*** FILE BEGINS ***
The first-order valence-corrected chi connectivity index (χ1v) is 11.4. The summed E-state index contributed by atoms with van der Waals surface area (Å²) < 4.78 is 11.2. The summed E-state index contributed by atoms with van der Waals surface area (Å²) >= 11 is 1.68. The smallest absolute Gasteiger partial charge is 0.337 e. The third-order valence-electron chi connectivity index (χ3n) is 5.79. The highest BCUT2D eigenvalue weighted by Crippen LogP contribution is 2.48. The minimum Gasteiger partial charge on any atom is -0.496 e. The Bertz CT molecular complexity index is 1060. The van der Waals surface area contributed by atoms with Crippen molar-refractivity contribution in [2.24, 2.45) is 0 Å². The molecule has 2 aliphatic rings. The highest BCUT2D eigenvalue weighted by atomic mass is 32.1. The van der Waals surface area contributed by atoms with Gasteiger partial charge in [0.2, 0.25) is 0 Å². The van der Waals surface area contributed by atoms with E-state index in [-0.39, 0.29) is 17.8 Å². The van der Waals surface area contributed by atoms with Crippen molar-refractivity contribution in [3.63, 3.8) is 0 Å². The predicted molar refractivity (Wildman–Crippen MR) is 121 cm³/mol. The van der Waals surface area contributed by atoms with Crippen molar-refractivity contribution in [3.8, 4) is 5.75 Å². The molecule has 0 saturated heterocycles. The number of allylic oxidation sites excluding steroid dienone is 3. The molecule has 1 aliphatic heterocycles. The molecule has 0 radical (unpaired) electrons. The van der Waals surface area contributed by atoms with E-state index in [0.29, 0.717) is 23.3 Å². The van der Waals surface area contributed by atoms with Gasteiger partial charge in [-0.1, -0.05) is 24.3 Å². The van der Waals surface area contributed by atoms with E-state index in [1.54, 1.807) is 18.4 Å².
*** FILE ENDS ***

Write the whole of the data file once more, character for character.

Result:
The first-order valence-corrected chi connectivity index (χ1v) is 11.4. The summed E-state index contributed by atoms with van der Waals surface area (Å²) < 4.78 is 11.2. The summed E-state index contributed by atoms with van der Waals surface area (Å²) >= 11 is 1.68. The smallest absolute Gasteiger partial charge is 0.337 e. The third-order valence-electron chi connectivity index (χ3n) is 5.79. The highest BCUT2D eigenvalue weighted by Crippen LogP contribution is 2.48. The minimum Gasteiger partial charge on any atom is -0.496 e. The Bertz CT molecular complexity index is 1060. The van der Waals surface area contributed by atoms with Crippen molar-refractivity contribution in [2.24, 2.45) is 0 Å². The molecule has 2 aliphatic rings. The highest BCUT2D eigenvalue weighted by atomic mass is 32.1. The van der Waals surface area contributed by atoms with Gasteiger partial charge in [0.2, 0.25) is 0 Å². The van der Waals surface area contributed by atoms with E-state index in [-0.39, 0.29) is 17.8 Å². The van der Waals surface area contributed by atoms with Crippen molar-refractivity contribution in [3.63, 3.8) is 0 Å². The predicted molar refractivity (Wildman–Crippen MR) is 121 cm³/mol. The van der Waals surface area contributed by atoms with Crippen molar-refractivity contribution in [3.8, 4) is 5.75 Å². The molecule has 0 saturated heterocycles. The number of allylic oxidation sites excluding steroid dienone is 3. The molecule has 1 aliphatic heterocycles. The molecule has 0 radical (unpaired) electrons. The van der Waals surface area contributed by atoms with E-state index in [0.29, 0.717) is 23.3 Å². The van der Waals surface area contributed by atoms with Gasteiger partial charge in [-0.1, -0.05) is 24.3 Å². The van der Waals surface area contributed by atoms with E-state index in [1.54, 1.807) is 18.4 Å².